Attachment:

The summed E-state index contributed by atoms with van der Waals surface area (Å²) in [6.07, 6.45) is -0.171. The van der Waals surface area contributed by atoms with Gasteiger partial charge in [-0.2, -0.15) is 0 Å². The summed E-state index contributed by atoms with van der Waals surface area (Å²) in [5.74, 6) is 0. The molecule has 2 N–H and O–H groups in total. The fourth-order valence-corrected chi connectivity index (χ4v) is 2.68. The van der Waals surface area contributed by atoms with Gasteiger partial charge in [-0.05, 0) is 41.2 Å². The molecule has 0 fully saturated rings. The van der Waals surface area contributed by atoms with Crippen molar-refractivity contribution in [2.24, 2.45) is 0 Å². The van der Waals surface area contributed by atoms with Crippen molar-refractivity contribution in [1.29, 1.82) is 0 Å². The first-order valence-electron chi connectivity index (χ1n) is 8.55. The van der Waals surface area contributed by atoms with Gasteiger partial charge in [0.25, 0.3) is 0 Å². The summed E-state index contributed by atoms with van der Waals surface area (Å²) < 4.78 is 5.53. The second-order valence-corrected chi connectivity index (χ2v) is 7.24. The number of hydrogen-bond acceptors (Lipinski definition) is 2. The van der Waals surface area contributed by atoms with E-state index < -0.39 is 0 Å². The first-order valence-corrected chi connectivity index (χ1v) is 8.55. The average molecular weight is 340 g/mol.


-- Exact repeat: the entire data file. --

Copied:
The summed E-state index contributed by atoms with van der Waals surface area (Å²) in [6.07, 6.45) is -0.171. The van der Waals surface area contributed by atoms with Gasteiger partial charge in [-0.2, -0.15) is 0 Å². The summed E-state index contributed by atoms with van der Waals surface area (Å²) in [5.74, 6) is 0. The molecule has 2 N–H and O–H groups in total. The fourth-order valence-corrected chi connectivity index (χ4v) is 2.68. The van der Waals surface area contributed by atoms with Gasteiger partial charge in [-0.05, 0) is 41.2 Å². The molecule has 0 fully saturated rings. The van der Waals surface area contributed by atoms with Crippen molar-refractivity contribution in [2.24, 2.45) is 0 Å². The van der Waals surface area contributed by atoms with Crippen molar-refractivity contribution in [1.29, 1.82) is 0 Å². The first-order valence-electron chi connectivity index (χ1n) is 8.55. The van der Waals surface area contributed by atoms with Gasteiger partial charge in [0.25, 0.3) is 0 Å². The summed E-state index contributed by atoms with van der Waals surface area (Å²) < 4.78 is 5.53. The second-order valence-corrected chi connectivity index (χ2v) is 7.24. The number of hydrogen-bond acceptors (Lipinski definition) is 2. The van der Waals surface area contributed by atoms with E-state index < -0.39 is 0 Å². The first-order valence-corrected chi connectivity index (χ1v) is 8.55. The average molecular weight is 340 g/mol.